GreenTaRA Takes it Global, Baby!
Vancouver's GreenTaRA (aka Tara Donald) has been told she's a "talkaholic". What you're about to read is just a small portion of the hour plus conversation I had with the amiable genre-defying artist.
It's fitting that she named her latest effort Global Baby because she's seemingly lived in every continent at some point in her life. The disc's 13 tracks encompass her multi-cultural background with sounds that vary from jazz to funk and R 'n B with a strong Hip-Hop influence.
GT took some time out of her Thanksgiving holiday to speak with me.
Q: Tell blogTO's readers a bit about yourself.
GT: I was born here in Vancouver, born and raised and then I took off and traveled the world when I was a teenager, I think it was shortly after my nineteenth birthday I was like, "Gotta get out of here!"
I went down to Australia for a while and New Zealand and came back from there and decided I wanted to live in warm places so I ended up moving to Florida. Moved down there for a while, toured for about five years in a band down there and decided actually shortly after, I think it was after the Clinton administration bombed Afghanistan and destroyed the pharmaceutical plant there that was supplying Africa with pharmaceuticals and I was like, "Wait a minute! I don't want to be here!"
I decided I was going to move back to Canada, which I did. I set out a few missions for myself, making new albums, singing, I wanted to sing in an acid jazz band at the time, which was what I did. And then wanted to learn to snowboard. You know, all the regular things. (Laughs) And I wanted to somehow connect with my biological parents, because I'm adopted. So I actually did all of those things in the following years after moving back to Vancouver and part of that whole being an adopted kid and trying to imagine about your parents. I used to imagine Bob Marley was my dad, things like that, because I was adopted into a mixed-race marriage.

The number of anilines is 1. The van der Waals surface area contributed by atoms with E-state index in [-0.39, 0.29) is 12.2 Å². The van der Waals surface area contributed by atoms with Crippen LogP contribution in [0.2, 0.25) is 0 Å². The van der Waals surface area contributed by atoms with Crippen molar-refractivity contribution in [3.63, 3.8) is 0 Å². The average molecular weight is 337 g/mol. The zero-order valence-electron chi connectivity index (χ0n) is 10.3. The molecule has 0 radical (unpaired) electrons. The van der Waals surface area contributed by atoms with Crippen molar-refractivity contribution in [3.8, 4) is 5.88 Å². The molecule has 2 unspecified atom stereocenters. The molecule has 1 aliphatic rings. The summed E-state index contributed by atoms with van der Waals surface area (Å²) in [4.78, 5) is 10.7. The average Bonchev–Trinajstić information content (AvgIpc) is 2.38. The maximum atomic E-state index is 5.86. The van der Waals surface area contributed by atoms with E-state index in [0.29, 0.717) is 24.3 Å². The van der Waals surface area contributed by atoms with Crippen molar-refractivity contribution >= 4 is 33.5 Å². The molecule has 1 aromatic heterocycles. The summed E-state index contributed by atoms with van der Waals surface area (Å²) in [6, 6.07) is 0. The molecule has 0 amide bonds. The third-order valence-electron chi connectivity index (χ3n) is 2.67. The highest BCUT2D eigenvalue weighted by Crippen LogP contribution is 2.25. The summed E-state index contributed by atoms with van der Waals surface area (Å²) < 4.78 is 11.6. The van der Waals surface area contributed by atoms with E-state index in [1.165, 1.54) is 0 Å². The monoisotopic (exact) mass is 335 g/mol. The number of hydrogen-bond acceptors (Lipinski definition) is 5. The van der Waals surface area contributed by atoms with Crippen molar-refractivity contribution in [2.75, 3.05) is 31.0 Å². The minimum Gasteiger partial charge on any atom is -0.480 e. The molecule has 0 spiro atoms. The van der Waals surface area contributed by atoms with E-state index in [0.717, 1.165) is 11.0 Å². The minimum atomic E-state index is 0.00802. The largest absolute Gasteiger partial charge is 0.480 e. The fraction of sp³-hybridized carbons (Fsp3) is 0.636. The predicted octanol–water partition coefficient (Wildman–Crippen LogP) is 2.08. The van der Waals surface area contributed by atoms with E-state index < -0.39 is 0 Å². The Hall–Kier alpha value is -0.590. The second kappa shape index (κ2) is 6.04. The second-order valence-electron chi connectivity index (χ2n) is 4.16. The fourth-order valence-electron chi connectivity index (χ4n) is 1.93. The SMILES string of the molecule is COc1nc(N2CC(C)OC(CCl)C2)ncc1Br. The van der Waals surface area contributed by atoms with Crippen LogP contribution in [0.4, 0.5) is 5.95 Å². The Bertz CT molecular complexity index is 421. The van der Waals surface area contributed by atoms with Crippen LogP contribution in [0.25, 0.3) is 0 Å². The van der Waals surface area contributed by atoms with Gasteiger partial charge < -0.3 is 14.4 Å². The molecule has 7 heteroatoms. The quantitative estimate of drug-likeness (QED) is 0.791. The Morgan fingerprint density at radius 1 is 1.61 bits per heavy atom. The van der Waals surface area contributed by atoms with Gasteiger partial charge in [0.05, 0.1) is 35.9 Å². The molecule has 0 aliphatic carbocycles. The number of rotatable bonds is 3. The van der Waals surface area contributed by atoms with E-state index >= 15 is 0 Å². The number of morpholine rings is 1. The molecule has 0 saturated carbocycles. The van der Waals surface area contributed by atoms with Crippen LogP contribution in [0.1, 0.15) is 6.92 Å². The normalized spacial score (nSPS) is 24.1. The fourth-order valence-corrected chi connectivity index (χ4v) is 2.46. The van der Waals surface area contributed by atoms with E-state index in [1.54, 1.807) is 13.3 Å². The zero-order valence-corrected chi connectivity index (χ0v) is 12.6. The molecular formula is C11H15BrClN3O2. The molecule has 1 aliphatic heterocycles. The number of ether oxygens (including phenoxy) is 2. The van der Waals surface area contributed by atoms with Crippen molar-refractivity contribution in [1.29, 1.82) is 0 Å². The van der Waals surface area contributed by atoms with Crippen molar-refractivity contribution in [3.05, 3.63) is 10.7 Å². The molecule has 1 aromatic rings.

My dad was from Trinidad and my mom had Scottish ancestry and when they married they adopted kids and they said, "We want mixed race kids because our marriage is mixed."
Eventually my biological parents actually found me. I sort of gave up on that one, I was sort of like, "Eh, I don't really have the energy to do that one." And then I get a letter from my biological mother.
Well, it turns out genes are pretty strong because as it turns out, my biological mother was a singer and played in bands and stuff like that and plays guitar and comes from a long line of classical and jazz musicians and then my biological father is an artist, painter and sculptor and it's kind of funny because those are the things that I've migrated to, like the creative elements.
Q: How did you end up getting into music?
GT: I just happened into music. What happened was I played piano as a kid and of course, like all kids, well, not all kids, but all the kids that I knew begged my parents not to make me take piano lessons anymore.
So, finally my mom gave in but then that was when I was like 10 or 12 I probably quit. Then when I was 15 I sort of found this guitar in the basement of my house and I just taught myself how do it and I remember when I was about 15 or 16 I just learned a few chords, taught myself a few chords, whoever I knew that knew music, they'd teach me a couple of things and then I was sitting on my back porch and I was playing a song I wrote, all these three chord wonder songs that you need three chords to write a song.
I was sitting playing this song and this woman came into the backyard of my parent's house, I was in high school just singing a song to myself, singing away, and she comes out of the alley, she was walking her dog or something, and she comes out of the alley into the backyard of my parent's house and she's like just standing there like listening.
I finished my song and she's like, "Hey kid, whatever you do, keep doing that. Because you've gotta keep doing whatever you're doing."
The next thing that told me I had to keep doing music was I was singing in Australia, I doing some (singing) just at a friend's house at a friend's party playing some music and singing some songs.